Leah Stuttard

Leah Stuttard is a medieval harpist, singer, composer and arranger. She works globally with well known ensembles such as Hesperion XXI and Micrologus. In November 2017 she will tour in the UK with the duo programme 'The Secret Life of Lutheran Chorales' with her favourite Danish/Swedish singer, Agnethe.

Kirchenpelz – Transylvanian Saxons – Luther – Communal singing

Posted by on 3 Nov 2017

Next week my tour with Agnethe Christensen begins at St Mary at Hill, part of their beautifully named series of concerts ‘The Yes of the Heart’, celebrating the musical heritage of Martin Luther in this anniversary year. Because of the anniversary of course there are all sorts of exhibitions, books, newspaper articles – you name it. This morning I listened by chance to one of Radio 4’s programmes in the series Living with the Gods, which is in collaboration with the British Museum, so looks at artefacts in their collections each week and the ways in which they express human relationships to Gods.

 

It was a bit serendipitous. The item they talked about is a coat from Transylvania, an area now in Romania where I went on holiday in 2016 specifically to visit Saxon fortified churches (and to try to watch bears in the unspoilt forest wildernesses).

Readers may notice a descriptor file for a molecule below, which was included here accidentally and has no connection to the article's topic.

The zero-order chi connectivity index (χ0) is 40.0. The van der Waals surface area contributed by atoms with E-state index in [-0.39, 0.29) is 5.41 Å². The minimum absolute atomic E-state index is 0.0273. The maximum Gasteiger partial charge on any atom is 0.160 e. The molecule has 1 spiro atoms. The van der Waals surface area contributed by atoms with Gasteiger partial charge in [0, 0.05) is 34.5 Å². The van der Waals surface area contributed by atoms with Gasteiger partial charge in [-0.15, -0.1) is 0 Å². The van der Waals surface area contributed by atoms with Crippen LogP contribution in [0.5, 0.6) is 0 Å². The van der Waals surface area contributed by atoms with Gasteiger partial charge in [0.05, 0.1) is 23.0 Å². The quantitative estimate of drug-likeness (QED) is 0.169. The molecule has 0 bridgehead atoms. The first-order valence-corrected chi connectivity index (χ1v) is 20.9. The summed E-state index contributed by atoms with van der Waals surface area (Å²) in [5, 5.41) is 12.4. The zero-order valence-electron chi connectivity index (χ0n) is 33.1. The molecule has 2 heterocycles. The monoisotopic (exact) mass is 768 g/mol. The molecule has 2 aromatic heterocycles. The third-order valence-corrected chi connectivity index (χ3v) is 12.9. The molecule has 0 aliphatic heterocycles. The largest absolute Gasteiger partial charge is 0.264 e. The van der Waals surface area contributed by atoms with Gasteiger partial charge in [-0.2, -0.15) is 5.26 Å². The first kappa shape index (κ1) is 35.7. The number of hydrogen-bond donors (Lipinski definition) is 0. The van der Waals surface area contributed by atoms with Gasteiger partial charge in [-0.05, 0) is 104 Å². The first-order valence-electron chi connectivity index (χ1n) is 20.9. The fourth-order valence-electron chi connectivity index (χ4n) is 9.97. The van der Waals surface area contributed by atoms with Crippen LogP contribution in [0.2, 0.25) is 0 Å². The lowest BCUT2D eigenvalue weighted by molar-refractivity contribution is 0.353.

Here is the church in a tiny place called Mālâncrav (Malmkrog in German), full, and I mean absolutely FULL, of frescoes (which were a bit difficult to capture with my phone camera….) There was also a gorgeous altarpiece from 1520. Look- there’s a harpist!

Here’s Copsa Mare (Grosskopisch in German) where we climbed up the tower of the 14th century church on proper rickety ladder type stairs through the dim dustiness to be greeted by bells, and an amazing view!

  

   

It was an unforgettable trip.

 

The artefact the radio programme used as inspiration was a sheepskin coat, dyed and embroidered, and known as a Kirchenpelz. The Saxon inhabitants from the 19th century wore them (I’m guessing just the men) on Sundays to go to their Lutheran church services (where they sang chorales together in German). They were not just practical (super furry and warm) but also a badge of belonging to a community, a special outsider community which had been invited by the Hungarian King Geza II in 1123 to settle in the region in an attempt to thwart the threat of Turkish attacks from the east. The churches are designed to be well defendable and multi-purpose – that bell tower I visited probably served very well as a lookout post!

 

So knowing about this coat (you can see it here) has given me a whole new vision of the churches I visited. It’s also made me wonder if there are any Lutheran chorale tunes which have been elaborated in different ways by the singers in these remote settlements…